Polish companies can distribute profits in ways other than cash payments. What are the main practical aspects of a dividend in kind?
What is a dividend in kind?
According to the Polish Commercial Companies Code (“CCC“), a company’s profit declared in its annual financial statements can be paid out to its shareholders. Detailed rules for calculating the distributable profits are set out in the CCC. Though the division of profits is generally paid in cash, some companies choose to pay in non-cash forms, called dividends in kind. Payment of such dividends usually takes the form of a distribution of the company’s assets, e.g. the shares held in subsidiary companies, claims, real estate or the company’s products.
Why companies decide to pay a dividend in kind?
In practice, there are some cases when a dividend in kind may be considered better than its cash equivalent. With capital being in short supply, a company may choose to dispose of overstocked goods and to retain cash for other investments. It is also a way of simplifying the payment procedure, as the company does not need to capitalise its assets first. Avoiding the sale of the company’s stakes at a lower than expected price may also be a reason to distribute shares held in other companies. Transfer of the subsidiary companies’ shares or intragroup claims as a dividend in kind can be useful in restructuring the capital groups. Lastly, payment of a dividend in kind can be used to optimise tax processes.
A dividend in kind is not often used, but over the years the number of examples of key corporations distributing dividends in kind has increased. The sophisticated and complex procedures which included, among others, transferring parts of a gas pipeline of the biggest Polish oil and gas company to the State Treasury in the form of a dividend in kind, lead the State Treasury to acquire 100% of the shares in gas Transmission System Operator in 2005. Another transformation in the energy sector worthy of mention was completed in 2008 when electricity Transmission System Operator distributed the shares of its subsidiary company to the State Treasury. Payments of dividends in kind are also increasingly used by smaller companies from the private sector.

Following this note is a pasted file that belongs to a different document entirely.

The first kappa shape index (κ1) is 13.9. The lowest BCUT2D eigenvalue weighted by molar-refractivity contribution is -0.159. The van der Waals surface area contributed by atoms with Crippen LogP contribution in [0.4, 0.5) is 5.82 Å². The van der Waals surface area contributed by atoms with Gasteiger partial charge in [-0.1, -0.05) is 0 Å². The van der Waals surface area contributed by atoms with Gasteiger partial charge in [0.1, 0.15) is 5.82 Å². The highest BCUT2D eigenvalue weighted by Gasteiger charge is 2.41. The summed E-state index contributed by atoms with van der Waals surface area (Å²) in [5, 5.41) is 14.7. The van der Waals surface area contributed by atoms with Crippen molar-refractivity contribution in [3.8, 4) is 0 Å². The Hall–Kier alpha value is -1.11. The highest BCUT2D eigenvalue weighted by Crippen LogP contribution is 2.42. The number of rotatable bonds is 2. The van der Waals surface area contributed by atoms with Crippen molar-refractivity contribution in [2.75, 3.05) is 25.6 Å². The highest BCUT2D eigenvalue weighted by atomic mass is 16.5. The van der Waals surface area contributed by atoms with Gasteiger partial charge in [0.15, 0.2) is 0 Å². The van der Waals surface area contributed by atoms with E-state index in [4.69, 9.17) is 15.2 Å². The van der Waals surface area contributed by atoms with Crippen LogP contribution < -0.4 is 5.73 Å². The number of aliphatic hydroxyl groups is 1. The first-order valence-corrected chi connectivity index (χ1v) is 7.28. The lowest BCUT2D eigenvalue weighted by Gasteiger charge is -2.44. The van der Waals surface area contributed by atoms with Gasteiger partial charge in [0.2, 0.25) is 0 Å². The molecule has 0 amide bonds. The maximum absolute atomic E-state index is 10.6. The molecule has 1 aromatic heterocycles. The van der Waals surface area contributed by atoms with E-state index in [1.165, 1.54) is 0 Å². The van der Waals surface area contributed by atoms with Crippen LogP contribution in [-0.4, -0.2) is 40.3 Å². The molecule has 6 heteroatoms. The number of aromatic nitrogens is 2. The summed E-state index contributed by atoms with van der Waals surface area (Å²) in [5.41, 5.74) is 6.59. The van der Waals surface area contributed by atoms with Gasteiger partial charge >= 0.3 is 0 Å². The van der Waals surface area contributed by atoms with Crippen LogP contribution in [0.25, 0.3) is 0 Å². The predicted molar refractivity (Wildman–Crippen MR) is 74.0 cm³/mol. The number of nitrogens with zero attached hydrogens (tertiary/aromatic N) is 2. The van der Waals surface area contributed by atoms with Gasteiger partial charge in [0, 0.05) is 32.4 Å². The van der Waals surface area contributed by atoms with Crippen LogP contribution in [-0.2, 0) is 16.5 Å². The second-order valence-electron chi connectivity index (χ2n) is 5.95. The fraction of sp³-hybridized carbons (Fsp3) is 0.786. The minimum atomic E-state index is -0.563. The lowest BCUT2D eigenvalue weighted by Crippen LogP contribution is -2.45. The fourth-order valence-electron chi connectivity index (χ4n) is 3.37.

Polish legislation regarding dividends in kind
Despite being broadly approved of in practice, dividends in kind are not legally regulated. The CCC does not set out any provisions regarding distribution of a non-cash dividend. Some legal practitioners are of the opinion that in order to protect minority shareholders from receiving useless assets, a company’s articles of association should explicitly allow for payment of a non-cash dividend. This topic is still the subject of discussion. However, it seems that when there is only one shareholder, or all shareholders have granted consent to payment of a dividend in kind, authorisation in the company’s articles of association is not required.
Payment of a dividend in kind
In a limited liability company, a shareholder’s claim to a dividend arises once a resolution on the distribution of the company’s profit between its shareholders is adopted in an ordinary shareholders’ meeting. Only shareholders holding shares on the date thereof are entitled to a dividend. In addition, the resolution should also set the date of payment. A company that decides to pay a dividend in kind should comply with the specific conditions regarding the legal means through which to assign assets or rights, e.g. a notarial deed is required to transfer real estate. Currently, companies willing to benefit from a dividend in kind are left to rely on the competence of lawyers in order to use this attractive and useful instrument. A separate issue that should be taken into consideration is the tax treatment of a dividend in kind.
As is often the case in reality, legislation regarding dividends is not necessarily aligned with practice. Legal practitioners propose explicit regulation of dividends in kind under Polish commercial law, and clarification of the issues arising from such regulation are required to rectify this reality-practice imbalance e.g.: authorisation and forms of approval, conditions of payment, methods of asset valuations and potential liability for misrepresentation, tax aspects or the warranties for physical and legal defects of the transferred assets.
Currently, companies willing to benefit from a dividend in kind are left to rely on the competence of lawyers in order to use this attractive and useful instrument.